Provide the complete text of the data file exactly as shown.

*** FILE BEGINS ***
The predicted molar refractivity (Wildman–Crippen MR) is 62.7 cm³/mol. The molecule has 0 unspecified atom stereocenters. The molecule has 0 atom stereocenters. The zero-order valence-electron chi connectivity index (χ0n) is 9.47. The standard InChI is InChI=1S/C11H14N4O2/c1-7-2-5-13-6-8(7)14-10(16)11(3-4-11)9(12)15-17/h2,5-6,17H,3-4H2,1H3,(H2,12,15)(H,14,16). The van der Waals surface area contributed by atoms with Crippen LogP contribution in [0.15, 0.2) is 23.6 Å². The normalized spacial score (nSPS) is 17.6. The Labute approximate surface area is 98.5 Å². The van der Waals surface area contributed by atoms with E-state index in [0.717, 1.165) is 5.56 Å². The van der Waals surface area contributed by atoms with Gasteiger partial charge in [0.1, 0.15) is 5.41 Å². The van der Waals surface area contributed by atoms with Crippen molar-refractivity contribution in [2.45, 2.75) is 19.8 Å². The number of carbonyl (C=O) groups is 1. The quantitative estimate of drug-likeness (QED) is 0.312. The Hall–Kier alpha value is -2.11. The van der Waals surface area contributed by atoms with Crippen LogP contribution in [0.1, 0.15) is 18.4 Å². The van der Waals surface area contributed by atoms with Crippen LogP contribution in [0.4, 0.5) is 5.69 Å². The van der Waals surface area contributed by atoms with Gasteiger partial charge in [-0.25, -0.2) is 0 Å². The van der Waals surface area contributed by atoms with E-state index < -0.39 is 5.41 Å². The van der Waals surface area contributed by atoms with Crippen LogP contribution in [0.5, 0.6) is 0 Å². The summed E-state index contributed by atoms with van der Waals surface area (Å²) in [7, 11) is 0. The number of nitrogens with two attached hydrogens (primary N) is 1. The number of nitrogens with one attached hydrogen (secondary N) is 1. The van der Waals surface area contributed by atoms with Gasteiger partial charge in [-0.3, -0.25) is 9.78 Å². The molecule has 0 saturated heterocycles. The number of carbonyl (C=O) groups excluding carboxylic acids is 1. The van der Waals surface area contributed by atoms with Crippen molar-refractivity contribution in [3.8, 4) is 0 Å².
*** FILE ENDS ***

The predicted molar refractivity (Wildman–Crippen MR) is 62.7 cm³/mol. The molecule has 0 unspecified atom stereocenters. The molecule has 0 atom stereocenters. The zero-order valence-electron chi connectivity index (χ0n) is 9.47. The standard InChI is InChI=1S/C11H14N4O2/c1-7-2-5-13-6-8(7)14-10(16)11(3-4-11)9(12)15-17/h2,5-6,17H,3-4H2,1H3,(H2,12,15)(H,14,16). The van der Waals surface area contributed by atoms with Crippen LogP contribution in [0.15, 0.2) is 23.6 Å². The normalized spacial score (nSPS) is 17.6. The Labute approximate surface area is 98.5 Å². The van der Waals surface area contributed by atoms with E-state index in [0.717, 1.165) is 5.56 Å². The van der Waals surface area contributed by atoms with Gasteiger partial charge in [0.1, 0.15) is 5.41 Å². The van der Waals surface area contributed by atoms with Crippen molar-refractivity contribution in [2.45, 2.75) is 19.8 Å². The number of carbonyl (C=O) groups is 1. The quantitative estimate of drug-likeness (QED) is 0.312. The Hall–Kier alpha value is -2.11. The van der Waals surface area contributed by atoms with Crippen LogP contribution in [0.1, 0.15) is 18.4 Å². The van der Waals surface area contributed by atoms with Crippen LogP contribution in [0.4, 0.5) is 5.69 Å². The van der Waals surface area contributed by atoms with Gasteiger partial charge in [-0.25, -0.2) is 0 Å². The van der Waals surface area contributed by atoms with E-state index < -0.39 is 5.41 Å². The van der Waals surface area contributed by atoms with Crippen LogP contribution in [0.5, 0.6) is 0 Å². The summed E-state index contributed by atoms with van der Waals surface area (Å²) in [7, 11) is 0. The number of nitrogens with two attached hydrogens (primary N) is 1. The number of nitrogens with one attached hydrogen (secondary N) is 1. The van der Waals surface area contributed by atoms with Gasteiger partial charge in [-0.3, -0.25) is 9.78 Å². The molecule has 0 saturated heterocycles. The number of carbonyl (C=O) groups excluding carboxylic acids is 1. The van der Waals surface area contributed by atoms with Crippen molar-refractivity contribution in [3.8, 4) is 0 Å².